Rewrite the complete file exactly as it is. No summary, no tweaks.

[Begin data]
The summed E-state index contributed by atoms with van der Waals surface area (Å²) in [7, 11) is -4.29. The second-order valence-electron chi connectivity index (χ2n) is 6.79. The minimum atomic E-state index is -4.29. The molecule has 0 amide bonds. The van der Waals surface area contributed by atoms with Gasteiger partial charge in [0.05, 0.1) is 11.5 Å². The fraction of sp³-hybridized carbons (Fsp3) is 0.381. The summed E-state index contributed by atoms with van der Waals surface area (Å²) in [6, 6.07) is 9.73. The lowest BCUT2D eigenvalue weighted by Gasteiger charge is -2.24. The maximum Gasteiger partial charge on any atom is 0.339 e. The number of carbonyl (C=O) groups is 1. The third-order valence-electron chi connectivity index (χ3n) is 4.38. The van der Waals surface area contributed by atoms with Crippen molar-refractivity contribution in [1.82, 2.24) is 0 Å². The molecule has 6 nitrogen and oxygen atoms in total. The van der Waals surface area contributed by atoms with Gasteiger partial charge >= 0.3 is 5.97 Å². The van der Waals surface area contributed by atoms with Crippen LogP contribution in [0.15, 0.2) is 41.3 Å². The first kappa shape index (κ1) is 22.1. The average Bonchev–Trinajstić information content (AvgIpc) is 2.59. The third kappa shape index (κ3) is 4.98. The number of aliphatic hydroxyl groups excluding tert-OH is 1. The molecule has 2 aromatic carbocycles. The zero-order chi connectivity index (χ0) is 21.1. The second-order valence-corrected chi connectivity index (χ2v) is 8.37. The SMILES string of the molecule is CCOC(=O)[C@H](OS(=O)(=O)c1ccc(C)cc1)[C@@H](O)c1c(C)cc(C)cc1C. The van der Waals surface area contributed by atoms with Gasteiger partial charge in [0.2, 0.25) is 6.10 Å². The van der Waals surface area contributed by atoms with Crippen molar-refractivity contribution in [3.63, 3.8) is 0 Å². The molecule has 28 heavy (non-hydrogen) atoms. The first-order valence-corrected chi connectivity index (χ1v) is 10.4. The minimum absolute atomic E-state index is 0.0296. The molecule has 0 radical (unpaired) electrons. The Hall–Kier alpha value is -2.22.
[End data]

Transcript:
The summed E-state index contributed by atoms with van der Waals surface area (Å²) in [7, 11) is -4.29. The second-order valence-electron chi connectivity index (χ2n) is 6.79. The minimum atomic E-state index is -4.29. The molecule has 0 amide bonds. The van der Waals surface area contributed by atoms with Gasteiger partial charge in [0.05, 0.1) is 11.5 Å². The fraction of sp³-hybridized carbons (Fsp3) is 0.381. The summed E-state index contributed by atoms with van der Waals surface area (Å²) in [6, 6.07) is 9.73. The lowest BCUT2D eigenvalue weighted by Gasteiger charge is -2.24. The maximum Gasteiger partial charge on any atom is 0.339 e. The number of carbonyl (C=O) groups is 1. The third-order valence-electron chi connectivity index (χ3n) is 4.38. The van der Waals surface area contributed by atoms with Crippen molar-refractivity contribution in [1.82, 2.24) is 0 Å². The molecule has 6 nitrogen and oxygen atoms in total. The van der Waals surface area contributed by atoms with Gasteiger partial charge >= 0.3 is 5.97 Å². The van der Waals surface area contributed by atoms with Crippen LogP contribution in [0.15, 0.2) is 41.3 Å². The first kappa shape index (κ1) is 22.1. The average Bonchev–Trinajstić information content (AvgIpc) is 2.59. The third kappa shape index (κ3) is 4.98. The number of aliphatic hydroxyl groups excluding tert-OH is 1. The molecule has 2 aromatic carbocycles. The zero-order chi connectivity index (χ0) is 21.1. The second-order valence-corrected chi connectivity index (χ2v) is 8.37. The SMILES string of the molecule is CCOC(=O)[C@H](OS(=O)(=O)c1ccc(C)cc1)[C@@H](O)c1c(C)cc(C)cc1C. The van der Waals surface area contributed by atoms with Gasteiger partial charge in [0.2, 0.25) is 6.10 Å². The van der Waals surface area contributed by atoms with Crippen molar-refractivity contribution in [3.63, 3.8) is 0 Å². The molecule has 28 heavy (non-hydrogen) atoms. The first-order valence-corrected chi connectivity index (χ1v) is 10.4. The minimum absolute atomic E-state index is 0.0296. The molecule has 0 radical (unpaired) electrons. The Hall–Kier alpha value is -2.22.